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On August 19, 2002, at 1025 pacific daylight time, a Piper PA-28R-200 single-engine airplane, N7794C, was destroyed upon collision with trees and terrain while maneuvering near Echo Summit, California. The instrument rated private pilot and his passenger were fatally injured. The airplane was registered to and operated by the pilot. Visual meteorological conditions prevailed and a flight plan was not filed for the 14 Code of Federal Regulations Part 91 personal flight. The cross-country flight originated from the South Lake Tahoe Airport (TVL) at 1030, and was destined for the Buchanan Field Airport, near Concord, California.
The pilot of N7794C contacted ground control at 1025:55 requesting taxi instructions for departure. The pilot was cleared to taxi to runway 18 and was notified the wind was form 180 degrees at 13 knots, altimeter 30.06 inches, and told to check density altitude. After completing a run-up, the pilot contacted the tower and requested a straight out departure over Echo Summit. No distress calls were received from the airplane.
The wreckage of the airplane was located after a post-impact fire sparked a 400-acre forest fire, known as the "Showers Fire" which continued to burn for 4-5 days following the aircraft accident.
The airplane was estimated to have 38 gallons of fuel on board at the time of departure from TVY. According to the pilot's brother, the airplane was topped off with fuel prior to the flight from Concord to South Lake Tahoe. The brother also reported that he estimated that the total weight of the overnight baggage carried on the airplane amounted to approximately 20 to 25 pounds.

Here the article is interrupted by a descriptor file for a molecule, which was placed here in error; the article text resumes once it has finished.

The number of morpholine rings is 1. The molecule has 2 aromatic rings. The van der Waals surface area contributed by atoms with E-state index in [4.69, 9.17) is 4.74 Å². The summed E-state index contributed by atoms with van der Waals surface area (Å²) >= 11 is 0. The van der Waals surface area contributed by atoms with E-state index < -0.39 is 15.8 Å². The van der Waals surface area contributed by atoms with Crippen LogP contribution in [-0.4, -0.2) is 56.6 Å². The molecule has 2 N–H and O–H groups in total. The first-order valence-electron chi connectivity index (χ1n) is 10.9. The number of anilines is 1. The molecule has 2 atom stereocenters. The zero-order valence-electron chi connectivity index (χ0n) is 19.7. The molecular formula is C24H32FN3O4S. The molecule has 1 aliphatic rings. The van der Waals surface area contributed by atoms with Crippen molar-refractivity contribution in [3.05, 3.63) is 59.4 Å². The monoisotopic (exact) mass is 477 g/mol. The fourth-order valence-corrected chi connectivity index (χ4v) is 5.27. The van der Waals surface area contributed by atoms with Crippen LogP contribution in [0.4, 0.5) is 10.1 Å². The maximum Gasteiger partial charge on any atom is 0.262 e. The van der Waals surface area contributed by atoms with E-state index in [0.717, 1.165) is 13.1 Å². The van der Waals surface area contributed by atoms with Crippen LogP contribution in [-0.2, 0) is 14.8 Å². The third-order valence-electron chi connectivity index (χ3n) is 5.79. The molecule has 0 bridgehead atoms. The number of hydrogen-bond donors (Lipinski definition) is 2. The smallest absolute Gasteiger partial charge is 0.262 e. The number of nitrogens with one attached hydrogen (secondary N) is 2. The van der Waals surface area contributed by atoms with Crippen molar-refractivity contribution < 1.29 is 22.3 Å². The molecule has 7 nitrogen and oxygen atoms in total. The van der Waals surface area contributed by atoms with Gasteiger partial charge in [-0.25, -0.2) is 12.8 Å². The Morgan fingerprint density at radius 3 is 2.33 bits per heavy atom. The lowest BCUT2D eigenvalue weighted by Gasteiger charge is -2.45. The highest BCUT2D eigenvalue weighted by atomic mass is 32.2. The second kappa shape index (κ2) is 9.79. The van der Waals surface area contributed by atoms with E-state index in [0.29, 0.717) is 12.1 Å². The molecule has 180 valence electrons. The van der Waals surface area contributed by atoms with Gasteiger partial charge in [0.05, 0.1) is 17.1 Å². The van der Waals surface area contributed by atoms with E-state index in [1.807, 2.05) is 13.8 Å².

The aircraft was tied down at the Oasis Aviation ramp for the two-night overnight stay at the South Lake Tahoe Airport. No fuel purchases were made at TVL.
The pilot held a private pilot certificate with an airplane single-engine land rating. The pilot was issued an instrument rating on January 2, 1998. The pilot was issued a second-class medical certificate on April 1, 1998, and reported on the medical application form that he had accumulated a total of 850 hours of flight.
The pilot's logbooks were not located during the course of the investigation.
A family representative of the pilot stated that the pilot's family owned a cabin in the Lake Tahoe area and the pilot had made several flights to and from TVL and he "was very familiar with the airport, the route of flight and the area in general."
The 1976 model Piper Arrow II, serial number 28R-7635117, was a low wing semi-monocoque airplane. The airplane was powered by a direct drive, horizontally opposed fuel injected Lycoming IO-360-CIC engine, rated at 200 horsepower. The airplane was configured to carry a maximum of four occupants. The airplane was equipped with a constant speed, controllable pitch propeller and featured two metal wing tanks with a combined total capacity 50 gallons, of which 48 were usable.
The aircraft maintenance logbooks were not located during the course of the investigation.
The nearest weather observation facility was TVL, located approximately 7.2 miles north of the accident site. At 1053, TVL was reporting wind from 200 degrees at 13 knots, gusting to 19 knots, sky condition clear, temperature 73 degrees Fahrenheit, dew point 19 degrees Fahrenheit, and an altimeter setting of 30.06 inches of Mercury.
Using a field elevation of 6,260 feet msl, the investigator-in-charge calculated the pressure altitude at 6,132 feet and the density altitude at 8,551 feet at the airport, at the time of the accident.